Peter stormed over to the phone and called up the number. After several minutes of listening to elevator music, someone with a pulse picked up.

'I lost a tooth and your fairy service delivered my prize to the wrong boy!'

'That's impossible! Give me your name.'

'Peter Johnson.'

'Well, I see here that we picked your tooth early this morning. What's the problem?'

'What's the problem
??!! Are you people insane? You yanked out my little brother's tooth and gave him my stash!'

'Hold the line, please.'

After several silent minutes, Peter heard a click.

'Mr. Peter, we are so sorry for the mix-up. We just spoke to the tooth fairy responsible for your pickup and clarified everything. She's actually still on probation, but after this, I can guarantee you that she will be not be lifting another kid's pillow for a long, long time. I'll send someone over right away to make the exchange.'

Peter hung up the phone and not even two seconds later, a fairy appeared holding a bag of money and a balloon that said 'sorry'
. Peter forked over his tooth and was too busy checking out his loot to notice that the fairy had vanished.


My well intended bedtime story did little to calm the boys down. David almost started crying and telling me over and over again that he didn't want the 'toof fairy' to rip out any of his teeth and Peter asked if David could sleep in the basement to avoid any confusion. If there hadn't been cold beer downstairs, I probably would have stayed to comfort them.

'Sleep tight!'

About a month ago, Eisi told me that he needed some of our family photos. All of them, actually. Rather than burn 400 DVD's, I found an online exchange site. I could only upload a fraction at a time, so for several weeks, I would upload a batch and wait until he confirmed that he had downloaded them. Then I would delete them and add some more pictures. Tonight we unwrapped the mystery behind his request.

I had assumed that he was just another obsessed fan wanting pictures of me, but it turned out he was creating the The Johnson's Zoo year book, which was a big hit with everyone. As the ladies oggled over pictures of me, I mean the family, I snuck upstairs to play the second made-up role in as many nights.

Peter's stash consisted of all of the pocket change collected from my jeans, Mama's purse, and Opa's sofa. Angie threw in a pack of gum, claiming that this was the ritual that she grew up with, even though Judy and Horst both deny ever doing this.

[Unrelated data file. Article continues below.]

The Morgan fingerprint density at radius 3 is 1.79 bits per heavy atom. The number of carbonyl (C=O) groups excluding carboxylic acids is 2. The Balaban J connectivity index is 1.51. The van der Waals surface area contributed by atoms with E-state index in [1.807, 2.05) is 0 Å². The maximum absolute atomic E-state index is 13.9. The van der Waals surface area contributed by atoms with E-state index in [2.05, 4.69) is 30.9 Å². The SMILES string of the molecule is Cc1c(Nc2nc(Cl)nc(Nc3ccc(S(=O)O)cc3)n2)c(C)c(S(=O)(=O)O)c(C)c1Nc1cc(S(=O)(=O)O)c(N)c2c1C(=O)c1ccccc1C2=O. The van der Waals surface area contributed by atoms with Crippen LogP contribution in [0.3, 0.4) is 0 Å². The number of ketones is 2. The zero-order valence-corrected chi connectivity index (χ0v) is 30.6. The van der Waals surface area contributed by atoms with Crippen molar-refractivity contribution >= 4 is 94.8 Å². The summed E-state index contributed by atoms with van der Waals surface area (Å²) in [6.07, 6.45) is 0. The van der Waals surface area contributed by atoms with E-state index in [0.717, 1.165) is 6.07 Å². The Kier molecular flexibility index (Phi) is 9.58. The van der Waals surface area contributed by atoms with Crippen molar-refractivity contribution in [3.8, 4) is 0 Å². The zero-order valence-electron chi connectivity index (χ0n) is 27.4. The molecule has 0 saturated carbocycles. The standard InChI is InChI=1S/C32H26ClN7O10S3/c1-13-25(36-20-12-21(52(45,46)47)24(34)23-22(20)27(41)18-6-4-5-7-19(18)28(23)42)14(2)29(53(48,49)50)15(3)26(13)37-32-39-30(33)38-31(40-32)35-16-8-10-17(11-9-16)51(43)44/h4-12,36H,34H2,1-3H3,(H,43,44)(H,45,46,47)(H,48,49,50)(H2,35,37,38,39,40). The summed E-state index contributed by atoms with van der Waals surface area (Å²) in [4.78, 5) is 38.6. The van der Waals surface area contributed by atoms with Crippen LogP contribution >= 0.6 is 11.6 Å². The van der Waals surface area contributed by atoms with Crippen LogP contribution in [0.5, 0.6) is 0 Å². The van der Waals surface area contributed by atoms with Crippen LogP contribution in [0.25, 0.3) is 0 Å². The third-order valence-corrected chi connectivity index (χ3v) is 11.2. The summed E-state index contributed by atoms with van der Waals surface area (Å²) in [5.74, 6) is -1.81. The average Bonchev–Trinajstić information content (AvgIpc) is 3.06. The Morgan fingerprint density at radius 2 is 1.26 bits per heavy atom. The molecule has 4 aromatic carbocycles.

Sunrise with the Johnson's is always darker and earlier than nature intended, so when Peter began squealing like a school boy at 6:00, I ran over to try and stifle the rising. Peter was pointing at his loot and visibly shaking with joy. Even David looked rather relieved after checking his mouth for missing teeth three or four times.

'I'm glad that your tooth fairy was a competent one and absolutely thrilled that David's teeth weren't knocked out, but you guys need to snooze for at least another hour.'

For a change, they actually listened and racked out for another hour and a half. I would later regret this additional energy charging when we decided to go make snow angels.

I explained to them over and over again that flinging balls of snow at semi-innocent bystanders was not how you make snow angels, but they are complete crap at listening to walking wisdom providers.

Everything was hunky-dory until I nailed Peter smack center in his ear. The only good thing about having your ear pressure-packed with snow is that you cannot hear your father's insane cackling as he points at you and high-fives your younger brother.

Needless to write, Peter wanted to go home. The only way I could convince him to stay was to stand a few feet away from him and allow him to practice his curve ball until he nailed me in the ear as well. After only the fourth pitch, my ear went numb and I could see Peter convulsing on the ground clutching his belly. Oh well - tit for tat.

When Peter finally regained consciousness, I pushed the little demons down in the snow and told them to act like angels.

Snow angel making didn't last long because according to Peter, the ground was 'cold'. I thanked Genius boy for his stunning observation and put him and his sidekick on the swing to check if the air blowing on their cheeks was 'cold' as well.

We checked a few more rides and Peter finally concluded that it was, in fact, 'cold' everywhere. I rounded up the Eskimos and put David in charge of snow plowing our way back to Grams and Opa's for hot chocolate.

Okay, the slide wasn't exactly on the way home, but considerate Davey probably just wanted to clear the path for any other insane kids crazy enough to go to an icy playground in sub-zero temperatures.

Twenty minutes later, the boys were enjoying a warm cup of liquid chocolate. A strange tingling sensation came across the living room as the energy of three wild and chocolanated boys started to build.

It twas actually the day after the night after Christmas, so we decide to spare Grams and Opa of the noise and chaos that would be released at any moment. Instead, I grabbed a sock and some duct tape and started packing up the car.
Ladder Talk:
1) What was the best part of your day?
Peter: That I play with my secret agent ship.
David: That we play with you the game why you throw me on the bed.
Tom: I was in the big truck.

2) What was the worst part of your day?
Peter: That I can't sleep in my new hammock.
David: I didn't got a worst part.
Tom: I bonk me head and then Davey laugh.

3) What would you like to do tomorrow?
Peter: I want to play with you my new Playmobile ship.
David: I want that Yuki, Lorenzo, and Laeticia come over and look at my new toys.
Tom: I want to go up, but not up there.